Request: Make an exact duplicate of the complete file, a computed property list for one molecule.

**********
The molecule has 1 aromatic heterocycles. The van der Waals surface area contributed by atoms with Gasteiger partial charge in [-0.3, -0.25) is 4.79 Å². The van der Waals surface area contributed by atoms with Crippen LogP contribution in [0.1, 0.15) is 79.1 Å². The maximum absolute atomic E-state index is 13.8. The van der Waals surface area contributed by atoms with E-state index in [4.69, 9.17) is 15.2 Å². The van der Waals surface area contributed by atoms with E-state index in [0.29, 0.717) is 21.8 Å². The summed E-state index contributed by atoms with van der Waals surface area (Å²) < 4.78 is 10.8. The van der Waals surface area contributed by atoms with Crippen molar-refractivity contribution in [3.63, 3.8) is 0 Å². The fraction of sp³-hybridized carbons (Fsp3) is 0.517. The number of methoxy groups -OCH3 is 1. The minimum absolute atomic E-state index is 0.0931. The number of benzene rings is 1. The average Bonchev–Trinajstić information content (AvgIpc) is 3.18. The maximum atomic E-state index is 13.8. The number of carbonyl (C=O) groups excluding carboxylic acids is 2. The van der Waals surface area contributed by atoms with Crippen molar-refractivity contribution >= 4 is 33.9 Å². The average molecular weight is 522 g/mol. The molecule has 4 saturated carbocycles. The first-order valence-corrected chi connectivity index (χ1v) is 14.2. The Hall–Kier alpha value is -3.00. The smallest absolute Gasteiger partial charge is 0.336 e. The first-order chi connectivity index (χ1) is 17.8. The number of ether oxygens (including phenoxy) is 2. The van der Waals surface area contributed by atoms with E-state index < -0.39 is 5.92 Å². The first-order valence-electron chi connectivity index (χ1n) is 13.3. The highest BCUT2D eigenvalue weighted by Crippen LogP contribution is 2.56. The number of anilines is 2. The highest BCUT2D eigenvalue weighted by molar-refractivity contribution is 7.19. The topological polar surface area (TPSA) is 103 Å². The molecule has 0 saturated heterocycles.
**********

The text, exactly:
The molecule has 1 aromatic heterocycles. The van der Waals surface area contributed by atoms with Gasteiger partial charge in [-0.3, -0.25) is 4.79 Å². The van der Waals surface area contributed by atoms with Crippen LogP contribution in [0.1, 0.15) is 79.1 Å². The maximum absolute atomic E-state index is 13.8. The van der Waals surface area contributed by atoms with E-state index in [4.69, 9.17) is 15.2 Å². The van der Waals surface area contributed by atoms with E-state index in [0.29, 0.717) is 21.8 Å². The summed E-state index contributed by atoms with van der Waals surface area (Å²) < 4.78 is 10.8. The van der Waals surface area contributed by atoms with Crippen molar-refractivity contribution in [3.63, 3.8) is 0 Å². The fraction of sp³-hybridized carbons (Fsp3) is 0.517. The number of methoxy groups -OCH3 is 1. The minimum absolute atomic E-state index is 0.0931. The number of benzene rings is 1. The average Bonchev–Trinajstić information content (AvgIpc) is 3.18. The maximum atomic E-state index is 13.8. The number of carbonyl (C=O) groups excluding carboxylic acids is 2. The van der Waals surface area contributed by atoms with Crippen molar-refractivity contribution >= 4 is 33.9 Å². The average molecular weight is 522 g/mol. The molecule has 4 saturated carbocycles. The first-order valence-corrected chi connectivity index (χ1v) is 14.2. The Hall–Kier alpha value is -3.00. The smallest absolute Gasteiger partial charge is 0.336 e. The first-order chi connectivity index (χ1) is 17.8. The number of ether oxygens (including phenoxy) is 2. The van der Waals surface area contributed by atoms with E-state index < -0.39 is 5.92 Å². The first-order valence-electron chi connectivity index (χ1n) is 13.3. The highest BCUT2D eigenvalue weighted by Crippen LogP contribution is 2.56. The number of anilines is 2. The highest BCUT2D eigenvalue weighted by molar-refractivity contribution is 7.19. The topological polar surface area (TPSA) is 103 Å². The molecule has 0 saturated heterocycles.